The real test for markets on the new coronavirus outbreak in China is yet to come

Fears have receded a little today but it may still come back soon enough


The new coronavirus outbreak in China could not have come at a worse time. It is starting to become more widespread just as the Chinese New Year holidays are about to kick start – starting from 24 January to 30 January.
This is a period of mass travel across China and many citizens will be heading back to their hometowns (domestic and abroad) to celebrate the festive occasion with their families. Not only that, many will also use this break period to travel overseas.
As such, don’t be too startled if we do see an uptick in the number of cases of the new coronavirus across China and potentially in other countries as well.
The real test for markets will be trying to determine if the situation is still going to get worse or if the virus is largely contained and things will get better.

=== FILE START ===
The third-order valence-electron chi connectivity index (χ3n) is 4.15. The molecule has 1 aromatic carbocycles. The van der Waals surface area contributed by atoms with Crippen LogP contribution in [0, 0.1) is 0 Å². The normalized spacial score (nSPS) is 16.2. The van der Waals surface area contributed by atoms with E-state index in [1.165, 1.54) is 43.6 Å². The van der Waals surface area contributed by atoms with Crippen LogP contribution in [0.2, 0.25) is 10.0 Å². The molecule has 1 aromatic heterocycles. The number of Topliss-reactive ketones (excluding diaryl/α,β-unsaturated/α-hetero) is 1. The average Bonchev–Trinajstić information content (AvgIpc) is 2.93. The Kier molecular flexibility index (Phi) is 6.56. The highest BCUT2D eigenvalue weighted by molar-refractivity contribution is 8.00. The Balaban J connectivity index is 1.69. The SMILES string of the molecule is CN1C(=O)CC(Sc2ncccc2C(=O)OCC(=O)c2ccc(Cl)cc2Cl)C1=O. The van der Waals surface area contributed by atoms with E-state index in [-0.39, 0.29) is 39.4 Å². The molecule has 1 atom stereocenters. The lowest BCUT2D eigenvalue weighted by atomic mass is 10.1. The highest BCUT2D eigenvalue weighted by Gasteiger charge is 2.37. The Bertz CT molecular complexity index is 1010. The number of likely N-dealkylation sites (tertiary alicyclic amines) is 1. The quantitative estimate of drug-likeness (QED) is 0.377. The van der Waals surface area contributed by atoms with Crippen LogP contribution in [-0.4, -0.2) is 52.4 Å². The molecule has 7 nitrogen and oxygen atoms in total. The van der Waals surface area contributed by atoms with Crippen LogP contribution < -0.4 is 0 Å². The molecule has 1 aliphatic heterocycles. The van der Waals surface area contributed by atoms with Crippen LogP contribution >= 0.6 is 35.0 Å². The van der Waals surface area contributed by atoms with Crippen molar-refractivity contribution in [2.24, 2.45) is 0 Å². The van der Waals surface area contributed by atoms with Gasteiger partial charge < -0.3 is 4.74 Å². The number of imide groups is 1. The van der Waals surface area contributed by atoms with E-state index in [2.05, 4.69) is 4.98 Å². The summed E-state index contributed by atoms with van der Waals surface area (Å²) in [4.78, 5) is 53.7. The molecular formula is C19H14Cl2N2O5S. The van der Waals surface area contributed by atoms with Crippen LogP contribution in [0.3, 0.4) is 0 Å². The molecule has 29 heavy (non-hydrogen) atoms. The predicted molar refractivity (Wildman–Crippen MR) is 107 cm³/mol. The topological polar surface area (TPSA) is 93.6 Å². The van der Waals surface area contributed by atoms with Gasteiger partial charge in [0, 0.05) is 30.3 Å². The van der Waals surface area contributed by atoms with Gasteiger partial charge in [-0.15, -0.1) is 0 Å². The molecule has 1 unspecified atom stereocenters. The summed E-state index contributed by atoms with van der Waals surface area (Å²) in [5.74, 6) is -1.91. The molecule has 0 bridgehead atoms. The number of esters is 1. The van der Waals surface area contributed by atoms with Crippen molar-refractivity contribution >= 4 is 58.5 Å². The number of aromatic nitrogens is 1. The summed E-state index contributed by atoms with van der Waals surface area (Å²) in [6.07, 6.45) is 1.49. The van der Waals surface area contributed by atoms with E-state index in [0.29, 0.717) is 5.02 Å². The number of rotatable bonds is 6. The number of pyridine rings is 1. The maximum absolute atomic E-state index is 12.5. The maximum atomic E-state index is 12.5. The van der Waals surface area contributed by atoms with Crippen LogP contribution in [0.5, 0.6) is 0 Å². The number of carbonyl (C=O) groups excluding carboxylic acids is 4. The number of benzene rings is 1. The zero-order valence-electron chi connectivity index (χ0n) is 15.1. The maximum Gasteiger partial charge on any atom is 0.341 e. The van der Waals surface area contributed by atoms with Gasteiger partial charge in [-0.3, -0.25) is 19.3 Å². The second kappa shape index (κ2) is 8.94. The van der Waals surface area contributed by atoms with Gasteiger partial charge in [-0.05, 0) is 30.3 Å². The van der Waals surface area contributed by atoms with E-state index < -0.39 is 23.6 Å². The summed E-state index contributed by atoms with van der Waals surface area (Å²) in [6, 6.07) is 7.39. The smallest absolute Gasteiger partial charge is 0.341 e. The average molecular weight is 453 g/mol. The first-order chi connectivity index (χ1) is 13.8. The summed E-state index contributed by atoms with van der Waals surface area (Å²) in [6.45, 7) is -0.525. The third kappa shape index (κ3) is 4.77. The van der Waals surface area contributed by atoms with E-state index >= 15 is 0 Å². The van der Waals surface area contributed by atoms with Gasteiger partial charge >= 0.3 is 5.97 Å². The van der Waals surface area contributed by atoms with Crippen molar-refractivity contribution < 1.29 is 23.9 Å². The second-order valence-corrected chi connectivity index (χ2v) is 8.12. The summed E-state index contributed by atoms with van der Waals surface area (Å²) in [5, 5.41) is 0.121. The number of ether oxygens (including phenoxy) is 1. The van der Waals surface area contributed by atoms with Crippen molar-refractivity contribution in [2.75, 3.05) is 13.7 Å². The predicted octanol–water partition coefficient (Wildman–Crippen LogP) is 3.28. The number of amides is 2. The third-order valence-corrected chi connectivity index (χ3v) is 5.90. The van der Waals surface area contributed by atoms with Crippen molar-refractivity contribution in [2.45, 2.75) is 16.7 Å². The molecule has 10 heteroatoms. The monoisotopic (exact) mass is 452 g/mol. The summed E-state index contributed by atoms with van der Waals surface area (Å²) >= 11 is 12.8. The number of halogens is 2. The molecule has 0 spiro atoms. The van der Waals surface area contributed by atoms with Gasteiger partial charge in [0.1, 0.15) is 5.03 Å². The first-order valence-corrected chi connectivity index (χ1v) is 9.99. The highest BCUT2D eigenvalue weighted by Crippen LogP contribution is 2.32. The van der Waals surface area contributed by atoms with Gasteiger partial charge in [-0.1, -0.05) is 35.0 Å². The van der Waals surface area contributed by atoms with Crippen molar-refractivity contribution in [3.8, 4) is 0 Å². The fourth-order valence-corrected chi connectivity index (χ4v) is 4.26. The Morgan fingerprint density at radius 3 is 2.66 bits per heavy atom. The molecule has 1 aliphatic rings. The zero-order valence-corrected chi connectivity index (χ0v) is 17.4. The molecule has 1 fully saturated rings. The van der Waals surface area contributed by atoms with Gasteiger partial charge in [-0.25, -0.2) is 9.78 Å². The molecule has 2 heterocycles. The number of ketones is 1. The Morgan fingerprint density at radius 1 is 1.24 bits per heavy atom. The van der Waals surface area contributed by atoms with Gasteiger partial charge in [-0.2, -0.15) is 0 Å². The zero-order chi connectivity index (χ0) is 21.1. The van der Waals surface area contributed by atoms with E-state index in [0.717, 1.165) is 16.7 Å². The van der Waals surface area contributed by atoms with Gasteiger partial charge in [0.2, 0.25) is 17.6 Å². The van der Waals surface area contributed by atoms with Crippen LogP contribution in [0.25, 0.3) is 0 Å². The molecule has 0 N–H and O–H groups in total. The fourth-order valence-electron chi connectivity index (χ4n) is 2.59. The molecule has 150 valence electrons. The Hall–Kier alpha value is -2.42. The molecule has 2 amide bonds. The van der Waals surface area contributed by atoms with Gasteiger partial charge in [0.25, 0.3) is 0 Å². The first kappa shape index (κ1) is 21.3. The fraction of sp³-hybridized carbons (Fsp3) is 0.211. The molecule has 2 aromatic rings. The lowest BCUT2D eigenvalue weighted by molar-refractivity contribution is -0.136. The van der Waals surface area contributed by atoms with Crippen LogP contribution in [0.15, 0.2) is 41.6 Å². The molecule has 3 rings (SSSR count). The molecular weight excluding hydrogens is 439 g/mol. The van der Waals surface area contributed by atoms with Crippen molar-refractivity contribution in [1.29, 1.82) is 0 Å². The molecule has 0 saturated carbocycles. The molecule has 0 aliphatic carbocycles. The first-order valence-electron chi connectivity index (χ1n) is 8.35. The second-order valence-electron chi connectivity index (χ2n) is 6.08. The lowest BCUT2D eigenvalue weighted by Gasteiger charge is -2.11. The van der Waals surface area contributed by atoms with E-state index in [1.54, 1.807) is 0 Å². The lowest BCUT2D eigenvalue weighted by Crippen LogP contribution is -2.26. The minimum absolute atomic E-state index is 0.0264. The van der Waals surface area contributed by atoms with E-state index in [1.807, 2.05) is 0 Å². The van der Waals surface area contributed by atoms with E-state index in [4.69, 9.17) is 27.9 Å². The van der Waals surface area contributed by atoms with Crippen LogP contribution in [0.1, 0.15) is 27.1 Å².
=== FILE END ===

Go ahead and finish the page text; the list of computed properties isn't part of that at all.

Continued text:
The way I see it is that if the virus is not seen too widespread despite extensive travel activity and human contact during this period, it will be viewed as nothing more than a blip to markets – as compared to the SARS virus back in 2002-03.
However, if the number of reported cases starts to increase rather drastically, the fear is that it could have potential spillover implications to the Chinese economy – the services sector especially, as we have seen with the SARS virus almost two decades ago.
With the Chinese economy having a much tighter stranglehold over the global economy in today’s environment, bad news for China would also have a negative impact on emerging markets and other economies around the world too.
As such, that would result in a more serious setback for risk until the situation feels more in control and blows over in due time. So, while the fear has receded a little for now, it doesn’t mean that we have completely moved past this issue just yet.